He sank into a chair by the unlit fireplace, blocking out the angry thoughts as he scanned sheet after sheet. The figures danced before his eyes, and he saw the terms and conditions his mother had agreed to. The interest, compound interest, and payback terms were listed and categorized in black and white with no way of denying the facts. They were in deep shit, the bank would be at the door within weeks, and Ben seethed internally at his mother’s gall.
The effort she’d put into defrauding the bank was amazing, the business case had been full of fine details and promised an excellent return, but little help would that do them now.
Ben stared around the sitting room; generations of Redbourns had sat in here. Men who’d fought at Blenheim, Waterloo, and El Alamein —they would never have given in and surrendered Crofton Hall in the face of adversity. And it wasn’t about to happen while Ben was Earl of Crofton either. As much as he wanted to rail against it, their only hope was to convince the bank they were following through with the idea of opening the house to the public.
“We can probably sell the London apartment. That’ll raise around two million. Our trust funds are protected, so we can’t release the equity from those. If we’ve any hope of holding on to her, Crofton Hall is going have to earn her keep.”
About the Author:
Rebecca Cohen is a Brit abroad. Having swapped the Thames for the Rhine, she has left London behind and now lives with her husband and baby son in Basel, Switzerland. She can often be found with a pen in one hand and a cup of Darjeeling in the other.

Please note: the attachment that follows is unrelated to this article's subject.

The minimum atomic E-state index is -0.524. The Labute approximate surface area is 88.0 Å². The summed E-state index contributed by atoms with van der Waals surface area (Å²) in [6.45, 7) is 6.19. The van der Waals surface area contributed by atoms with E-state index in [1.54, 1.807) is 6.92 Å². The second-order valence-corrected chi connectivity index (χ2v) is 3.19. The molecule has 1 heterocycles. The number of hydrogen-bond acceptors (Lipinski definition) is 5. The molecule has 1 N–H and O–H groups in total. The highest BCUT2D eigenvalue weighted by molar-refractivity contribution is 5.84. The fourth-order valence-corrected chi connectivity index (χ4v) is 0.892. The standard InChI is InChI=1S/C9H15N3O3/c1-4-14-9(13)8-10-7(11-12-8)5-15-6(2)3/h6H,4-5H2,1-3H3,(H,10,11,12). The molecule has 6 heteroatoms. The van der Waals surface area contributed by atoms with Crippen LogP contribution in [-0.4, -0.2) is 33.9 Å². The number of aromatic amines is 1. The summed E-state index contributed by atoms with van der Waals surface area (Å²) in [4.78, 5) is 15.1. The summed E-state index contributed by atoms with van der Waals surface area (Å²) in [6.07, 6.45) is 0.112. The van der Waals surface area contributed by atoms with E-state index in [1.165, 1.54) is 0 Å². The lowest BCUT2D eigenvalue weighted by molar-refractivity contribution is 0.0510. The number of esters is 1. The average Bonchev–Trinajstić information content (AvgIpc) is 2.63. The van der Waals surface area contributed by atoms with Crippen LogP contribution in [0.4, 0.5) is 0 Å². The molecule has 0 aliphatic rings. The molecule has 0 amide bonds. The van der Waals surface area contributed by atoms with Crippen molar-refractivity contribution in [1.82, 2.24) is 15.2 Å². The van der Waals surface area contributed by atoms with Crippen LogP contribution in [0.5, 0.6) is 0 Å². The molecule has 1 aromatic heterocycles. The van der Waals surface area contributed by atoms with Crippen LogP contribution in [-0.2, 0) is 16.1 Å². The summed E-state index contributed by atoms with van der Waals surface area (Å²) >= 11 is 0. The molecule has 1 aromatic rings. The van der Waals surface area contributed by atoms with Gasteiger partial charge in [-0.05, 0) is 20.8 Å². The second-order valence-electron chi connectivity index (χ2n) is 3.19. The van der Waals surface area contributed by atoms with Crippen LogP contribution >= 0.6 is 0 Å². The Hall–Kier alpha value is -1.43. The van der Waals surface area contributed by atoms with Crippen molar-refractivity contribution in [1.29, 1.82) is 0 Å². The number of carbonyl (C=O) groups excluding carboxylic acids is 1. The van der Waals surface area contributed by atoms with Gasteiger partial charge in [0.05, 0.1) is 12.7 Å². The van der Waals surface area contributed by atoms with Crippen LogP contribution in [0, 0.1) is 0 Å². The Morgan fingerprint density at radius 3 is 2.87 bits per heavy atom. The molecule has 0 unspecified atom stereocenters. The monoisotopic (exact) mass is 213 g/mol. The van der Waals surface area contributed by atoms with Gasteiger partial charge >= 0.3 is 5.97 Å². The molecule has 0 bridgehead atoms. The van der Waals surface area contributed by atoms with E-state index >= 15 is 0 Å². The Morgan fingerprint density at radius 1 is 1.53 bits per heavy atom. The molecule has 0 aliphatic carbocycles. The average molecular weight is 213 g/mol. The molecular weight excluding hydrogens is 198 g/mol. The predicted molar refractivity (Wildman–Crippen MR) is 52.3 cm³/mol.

November 17: Amanda C. Stone, Hearts on Fire
November 18: My Fiction Nook, Scattered Thoughts & Rogue Words, Multitasking Mommas
November 19: Inked Rainbow Reads, Velvet Panic, Fallen Angel Reviews
November 20: 3 Chicks After Dark, Cathy Brockman Romances
November 21: Prism Book Alliance, Love Bytes
November 24: MM Good Book Reviews, Cate Ashwood
November 25: Book Reviews, Rants, and Raves, Michael Mandrake
November 26: Nephylim, BFD Book Blog
November 27: The Novel Approach, Queer Town Abbey
November 28: Parker Williams, Full Moon Dreaming, Crystal’s Many Reviewers
I have a number of paperbacks, most of which are signed, to giveaway. Over the between now (11 Mar 2017) and 31 Mar 2017, every comment on the blog (this post and all other new posts), will be entered to win 1 of these paperbacks. There are also some misc swag items, so there will be a few packs of these to give away as well.
Thank you so much for your support over the last 4 years. Prism will be closing its doors on 1 April 2017. All content will remain available, but no new content will appear after 31 Mar 2017. As such all request forms have been turned off. Again Thank you,